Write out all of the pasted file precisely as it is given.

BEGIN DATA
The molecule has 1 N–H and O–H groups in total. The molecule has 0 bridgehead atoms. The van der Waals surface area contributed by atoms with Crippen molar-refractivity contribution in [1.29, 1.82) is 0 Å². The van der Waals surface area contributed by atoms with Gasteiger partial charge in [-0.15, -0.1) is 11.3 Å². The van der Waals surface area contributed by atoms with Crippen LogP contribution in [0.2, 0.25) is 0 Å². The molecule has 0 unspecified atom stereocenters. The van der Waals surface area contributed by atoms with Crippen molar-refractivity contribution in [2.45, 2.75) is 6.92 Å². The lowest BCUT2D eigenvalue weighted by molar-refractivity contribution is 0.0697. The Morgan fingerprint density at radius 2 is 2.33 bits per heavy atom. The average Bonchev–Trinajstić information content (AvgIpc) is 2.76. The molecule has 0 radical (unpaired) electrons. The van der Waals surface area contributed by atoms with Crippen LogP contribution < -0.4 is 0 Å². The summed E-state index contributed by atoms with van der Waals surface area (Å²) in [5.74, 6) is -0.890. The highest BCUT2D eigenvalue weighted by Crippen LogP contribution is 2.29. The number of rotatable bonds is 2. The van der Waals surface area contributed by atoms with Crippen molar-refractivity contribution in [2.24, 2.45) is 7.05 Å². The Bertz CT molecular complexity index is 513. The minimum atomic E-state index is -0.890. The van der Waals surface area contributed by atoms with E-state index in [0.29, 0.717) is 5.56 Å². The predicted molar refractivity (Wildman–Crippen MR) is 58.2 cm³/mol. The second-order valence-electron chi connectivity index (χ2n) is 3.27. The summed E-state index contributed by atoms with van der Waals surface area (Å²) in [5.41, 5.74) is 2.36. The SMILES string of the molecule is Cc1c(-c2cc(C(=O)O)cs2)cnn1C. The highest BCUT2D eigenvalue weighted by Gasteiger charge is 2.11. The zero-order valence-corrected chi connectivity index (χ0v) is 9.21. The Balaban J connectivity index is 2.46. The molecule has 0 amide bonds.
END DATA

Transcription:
The molecule has 1 N–H and O–H groups in total. The molecule has 0 bridgehead atoms. The van der Waals surface area contributed by atoms with Crippen molar-refractivity contribution in [1.29, 1.82) is 0 Å². The van der Waals surface area contributed by atoms with Gasteiger partial charge in [-0.15, -0.1) is 11.3 Å². The van der Waals surface area contributed by atoms with Crippen LogP contribution in [0.2, 0.25) is 0 Å². The molecule has 0 unspecified atom stereocenters. The van der Waals surface area contributed by atoms with Crippen molar-refractivity contribution in [2.45, 2.75) is 6.92 Å². The lowest BCUT2D eigenvalue weighted by molar-refractivity contribution is 0.0697. The Morgan fingerprint density at radius 2 is 2.33 bits per heavy atom. The average Bonchev–Trinajstić information content (AvgIpc) is 2.76. The molecule has 0 radical (unpaired) electrons. The van der Waals surface area contributed by atoms with Crippen LogP contribution < -0.4 is 0 Å². The summed E-state index contributed by atoms with van der Waals surface area (Å²) in [5.74, 6) is -0.890. The highest BCUT2D eigenvalue weighted by Crippen LogP contribution is 2.29. The number of rotatable bonds is 2. The van der Waals surface area contributed by atoms with Crippen molar-refractivity contribution in [2.24, 2.45) is 7.05 Å². The Bertz CT molecular complexity index is 513. The minimum atomic E-state index is -0.890. The van der Waals surface area contributed by atoms with E-state index in [0.29, 0.717) is 5.56 Å². The predicted molar refractivity (Wildman–Crippen MR) is 58.2 cm³/mol. The second-order valence-electron chi connectivity index (χ2n) is 3.27. The summed E-state index contributed by atoms with van der Waals surface area (Å²) in [5.41, 5.74) is 2.36. The SMILES string of the molecule is Cc1c(-c2cc(C(=O)O)cs2)cnn1C. The highest BCUT2D eigenvalue weighted by Gasteiger charge is 2.11. The zero-order valence-corrected chi connectivity index (χ0v) is 9.21. The Balaban J connectivity index is 2.46. The molecule has 0 amide bonds.